“The obvious answer is gun control!”
“Clearly, we need to arm the principals!”
“The only way to protect our children is to teach them to use guns for their own protection!!!”
“We need to put God back in our schools!!!!!”
My own personal feeling on each of these issues aside, the response seemed a vulgar politicization of a horrible event that deserved to be left alone. Why couldn’t people just let these poor families grieve without looking to score a win for their pet cause on the backs of the victims?!?
But in that quiet moment in the dark of our home, it occurred to me that most of these people (leaving the media and the politicians and the actual lobbying groups aside) were just looking for a little bit of control. As parents, we think we know how it feels to be powerless when it comes to our children — the inability to make their tummies stop roiling when they have a stomach bug; the helplessness when they are bullied at school; the lack of influence as they try out for the role in the school play — until we encounter a situation like Newtown. Each of us with young children stopped to imagine what we might feel like if it were our children that we put on a bus for the last time. What it might be like to stand outside their school wondering whether they were alive within that building we had entrusted to shepherd them into some bright future that now might never come. And though we could never really understand how that would feel, many of us came close enough that we felt we had to do something – anything – to protect our children.
Of course, when I say “we,” I use that in the royal sense. The reason I didn’t react in this way, I suspect has more to do with my family history than a lack of empathy. Before I was born – before my father even met my mother – my father was in a plane crash. He and a newly-licensed pilot friend set out for an adventure in a rented Cherokee Piper Cub. My father retired to the back of the plane to catch a quick nap when the Piper Cub crashed into the side of a mountain. The pilot was instantly killed, but my father’s choice to nap had spared him his life. Badly injured, my father crawled up to the peak of the mountain before deciding that he should crawl back down the mountain to check on his friend and look for help. After confirming his friend’s death, my father crawled down the mountain, where at the bottom a work crew heard his screams. The crew had been packing up their gear for the last time after three weeks of working in that spot. Years later, my parents met, married, and had me. When I was a toddler, my father got a shot of penicillin for a sore throat, and a few hours later, my mother found him dead from anaphylaxis. Then, early in my teen years, I lost my mother to a brain tumor.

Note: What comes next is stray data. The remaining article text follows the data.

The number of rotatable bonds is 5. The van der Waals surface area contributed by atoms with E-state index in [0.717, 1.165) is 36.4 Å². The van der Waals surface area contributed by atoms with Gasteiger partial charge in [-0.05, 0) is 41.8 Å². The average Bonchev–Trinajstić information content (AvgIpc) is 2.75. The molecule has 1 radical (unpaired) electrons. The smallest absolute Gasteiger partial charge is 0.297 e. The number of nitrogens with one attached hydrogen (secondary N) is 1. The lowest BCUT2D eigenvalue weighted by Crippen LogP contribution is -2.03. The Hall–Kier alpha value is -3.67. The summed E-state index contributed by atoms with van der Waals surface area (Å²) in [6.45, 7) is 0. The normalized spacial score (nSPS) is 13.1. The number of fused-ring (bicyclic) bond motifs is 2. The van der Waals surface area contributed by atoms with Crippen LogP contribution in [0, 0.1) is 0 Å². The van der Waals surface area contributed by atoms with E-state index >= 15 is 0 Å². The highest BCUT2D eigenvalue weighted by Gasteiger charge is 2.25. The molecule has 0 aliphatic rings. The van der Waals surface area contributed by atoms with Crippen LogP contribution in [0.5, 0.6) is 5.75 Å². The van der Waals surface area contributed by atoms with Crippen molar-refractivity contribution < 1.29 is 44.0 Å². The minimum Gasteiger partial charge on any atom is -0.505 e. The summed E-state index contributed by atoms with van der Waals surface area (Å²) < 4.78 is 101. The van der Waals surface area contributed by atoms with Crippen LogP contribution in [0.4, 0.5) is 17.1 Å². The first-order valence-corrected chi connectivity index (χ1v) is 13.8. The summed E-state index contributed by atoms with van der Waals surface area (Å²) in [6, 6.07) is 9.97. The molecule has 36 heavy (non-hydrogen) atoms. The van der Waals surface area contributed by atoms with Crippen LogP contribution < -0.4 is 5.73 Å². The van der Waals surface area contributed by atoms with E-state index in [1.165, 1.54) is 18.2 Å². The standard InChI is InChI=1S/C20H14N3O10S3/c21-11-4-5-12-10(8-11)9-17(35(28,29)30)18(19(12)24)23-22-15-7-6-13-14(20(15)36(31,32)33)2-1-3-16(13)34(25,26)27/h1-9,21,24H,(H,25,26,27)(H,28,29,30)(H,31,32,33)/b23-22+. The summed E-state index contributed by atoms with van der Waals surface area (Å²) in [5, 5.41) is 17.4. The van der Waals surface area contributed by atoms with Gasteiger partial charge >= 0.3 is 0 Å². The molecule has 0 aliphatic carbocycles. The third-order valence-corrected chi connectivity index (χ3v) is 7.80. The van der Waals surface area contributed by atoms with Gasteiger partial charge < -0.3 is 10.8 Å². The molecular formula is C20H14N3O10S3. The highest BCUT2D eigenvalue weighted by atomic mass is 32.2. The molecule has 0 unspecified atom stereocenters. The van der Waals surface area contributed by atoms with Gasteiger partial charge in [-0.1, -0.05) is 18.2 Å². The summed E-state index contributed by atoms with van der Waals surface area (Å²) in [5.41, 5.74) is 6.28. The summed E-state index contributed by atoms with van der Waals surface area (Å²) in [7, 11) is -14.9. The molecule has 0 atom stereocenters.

Somehow, growing up with the knowledge that someone can escape the grip of death after a plane crash but lose the battle as a result of routine medical care or an untreatable disease imbued me with a deep understanding of the impermanence of life — and the great potential of it as well. At times — like when my five year old is incapacitated by a simple stomach bug — this aspect of my background leads to unnecessary hand wringing. But at other times, I have the gift of perspective.
My initial response to the cries for reform was a barely suppressible desire to scream, “Don’t you people understand? This is unavoidable!! This is part of the human condition!!!! You can’t stop crazy!!!!!!!” (Yes, each successive shout deserved additional exclamation points.) But after a night of repeatedly wondering whether there was some way for me to take my daughter’s stomach flu on myself so as to spare her the agony, I felt I understood the Newtown reaction a bit better.
I still don’t agree with many of the sentiments people posted, but I do understand why they latched on to their causes. I do think there is room for better gun control in this country. I know we could do better in identifying and treating mental illness. But my sincere hope for the legacy of Newtown is that each of us will gain better perspective. That parents who never let their kids be kids for fear of losing them, will understand that we cannot protect our children from all the dangers the world presents, and let them enjoy life with all its flaws. That parents who take for granted the many precious (even if mundane) moments we experience daily, will stop spending so much time looking to the future and start living (at least a little bit) for the present.
No doubt those impacted by the events of December 14th will carry this message in their hearts for their remaining days. And it seems unavoidable that most of us will soon carry on with our lives much the same as we did before December 14th. The greatest gift we can give to the ones we love — and the greatest tribute to the victims of any tragedy and their families — is to let them know (and remind ourselves) constantly how much we value them – to tell them just a few more times than seems necessary how much we love them every day. We cannot shield our loved ones from all the evils our world presents, and no amount of reform can eliminate all those evils. But we can make certain that if we ever find ourselves in the position of having to say goodbye to a loved one sooner than we would like, we never have to wonder whether they knew how we felt about them while they lived.